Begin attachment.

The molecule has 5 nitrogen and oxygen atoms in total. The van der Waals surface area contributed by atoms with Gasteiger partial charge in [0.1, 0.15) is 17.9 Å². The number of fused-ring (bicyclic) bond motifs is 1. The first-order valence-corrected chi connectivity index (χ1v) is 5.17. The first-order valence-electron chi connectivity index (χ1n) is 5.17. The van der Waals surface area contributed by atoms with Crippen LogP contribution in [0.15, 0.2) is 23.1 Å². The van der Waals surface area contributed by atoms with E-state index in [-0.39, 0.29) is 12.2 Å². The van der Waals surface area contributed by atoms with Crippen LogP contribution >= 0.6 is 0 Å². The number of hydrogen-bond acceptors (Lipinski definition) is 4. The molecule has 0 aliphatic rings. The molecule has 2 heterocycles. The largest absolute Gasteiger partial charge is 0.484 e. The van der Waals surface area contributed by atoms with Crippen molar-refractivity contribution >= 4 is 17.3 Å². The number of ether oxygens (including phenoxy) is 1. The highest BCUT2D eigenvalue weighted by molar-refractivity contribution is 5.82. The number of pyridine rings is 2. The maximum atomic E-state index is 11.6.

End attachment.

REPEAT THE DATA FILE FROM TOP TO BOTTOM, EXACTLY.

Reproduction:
The molecule has 5 nitrogen and oxygen atoms in total. The van der Waals surface area contributed by atoms with Gasteiger partial charge in [0.1, 0.15) is 17.9 Å². The number of fused-ring (bicyclic) bond motifs is 1. The first-order valence-corrected chi connectivity index (χ1v) is 5.17. The first-order valence-electron chi connectivity index (χ1n) is 5.17. The van der Waals surface area contributed by atoms with Crippen LogP contribution in [0.15, 0.2) is 23.1 Å². The van der Waals surface area contributed by atoms with E-state index in [-0.39, 0.29) is 12.2 Å². The van der Waals surface area contributed by atoms with Crippen LogP contribution >= 0.6 is 0 Å². The number of hydrogen-bond acceptors (Lipinski definition) is 4. The molecule has 0 aliphatic rings. The molecule has 2 heterocycles. The largest absolute Gasteiger partial charge is 0.484 e. The van der Waals surface area contributed by atoms with Crippen molar-refractivity contribution >= 4 is 17.3 Å². The number of ether oxygens (including phenoxy) is 1. The highest BCUT2D eigenvalue weighted by molar-refractivity contribution is 5.82. The number of pyridine rings is 2. The maximum atomic E-state index is 11.6.